Hindsight is 20/20, at least that is what one Landlord might say after fighting for multiple months to regain possession of his property from a non-paying Tenant. In this case, the Tenant strategically filed a bankruptcy action the day before the Landlord was set to regain possession of his property. The result –possibly having to wait six months to just get possession of his house from the Tenant during the pendency of the bankruptcy action. This Landlord was dealing with a serial bankruptcy filer, someone who knows how to use the system to their personal advantage. Once a bankruptcy action is filed, an automatic stay goes into effect which essentially stops (“stays”) all pending actions, including eviction actions to regain possession of your property. If a non-paying Tenant files bankruptcy while living in your home, they will be able to continue living there (making no rent payments) until the bankruptcy case is resolved. Below are 3 ways a Landlord can protect themselves from the Tenant bankruptcy scare in the future:
(1) Creditworthiness and financial stability are crucial aspects for a Landlord to consider when evaluating a potential Tenant. Ask yourself: Can this Tenant afford these monthly rental payments based on their past financial history? There should be no hesitation here. Making this determination early on will save you a lot of time, money and the value of your property in the future.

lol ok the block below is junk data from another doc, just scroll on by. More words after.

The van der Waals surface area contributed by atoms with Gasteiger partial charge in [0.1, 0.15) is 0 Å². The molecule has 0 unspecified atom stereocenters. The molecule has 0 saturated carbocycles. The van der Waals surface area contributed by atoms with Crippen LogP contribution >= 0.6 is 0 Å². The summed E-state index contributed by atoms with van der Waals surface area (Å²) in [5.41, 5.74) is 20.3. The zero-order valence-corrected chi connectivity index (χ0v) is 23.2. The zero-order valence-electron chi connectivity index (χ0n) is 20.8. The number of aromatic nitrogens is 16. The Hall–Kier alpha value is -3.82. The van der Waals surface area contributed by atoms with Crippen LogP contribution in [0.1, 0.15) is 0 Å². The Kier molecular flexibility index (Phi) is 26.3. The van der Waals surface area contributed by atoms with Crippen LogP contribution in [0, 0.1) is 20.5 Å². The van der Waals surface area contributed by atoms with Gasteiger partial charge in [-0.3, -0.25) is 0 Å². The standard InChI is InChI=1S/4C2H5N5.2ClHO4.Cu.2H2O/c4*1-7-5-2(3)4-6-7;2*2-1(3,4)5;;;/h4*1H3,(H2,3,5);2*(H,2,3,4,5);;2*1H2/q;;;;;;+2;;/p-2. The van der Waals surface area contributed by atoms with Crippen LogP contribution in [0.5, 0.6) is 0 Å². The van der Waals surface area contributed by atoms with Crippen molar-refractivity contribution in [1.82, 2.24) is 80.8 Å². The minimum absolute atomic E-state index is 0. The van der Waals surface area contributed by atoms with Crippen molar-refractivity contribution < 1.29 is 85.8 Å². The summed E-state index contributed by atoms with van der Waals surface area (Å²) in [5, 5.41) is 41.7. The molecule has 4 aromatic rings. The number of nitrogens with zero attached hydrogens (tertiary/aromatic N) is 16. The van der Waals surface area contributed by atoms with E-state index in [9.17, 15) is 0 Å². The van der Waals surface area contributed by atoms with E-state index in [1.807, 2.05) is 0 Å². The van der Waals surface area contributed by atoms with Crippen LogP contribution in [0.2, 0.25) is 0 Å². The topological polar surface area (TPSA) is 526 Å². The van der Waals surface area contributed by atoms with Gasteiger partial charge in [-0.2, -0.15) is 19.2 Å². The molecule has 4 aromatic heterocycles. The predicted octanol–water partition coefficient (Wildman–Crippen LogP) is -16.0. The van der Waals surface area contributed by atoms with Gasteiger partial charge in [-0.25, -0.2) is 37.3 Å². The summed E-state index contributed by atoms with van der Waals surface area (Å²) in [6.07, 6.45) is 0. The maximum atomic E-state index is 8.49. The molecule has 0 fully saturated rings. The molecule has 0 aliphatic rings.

(2) Actually conduct comprehensive background searches. A one-page credit inquiry or even worse, a Tenant’s “word” on their financial soundness, will simply not suffice when you are considering to put your property in a stranger’s hands. Also, conduct a search on any person that is going to be residing at the property for more than 2 weeks. This is an important procedure that must be done prior to Tenants/occupants residing at your property.
(3) Lastly, consider having an attorney review or draft your Residential Lease Agreement to assist in protecting your interests before permitting a Tenant to move-in. Trust me, hiring an attorney to do an initial review on your lease in the early stage is far more cost-effective than having to retain after the Tenant stops paying rent, or even worse, files bankruptcy.
So, how does this story end? With a lot of lessons learned and with our firm’s assistance, a new, suitable Tenant to lease the Landlord’s property.
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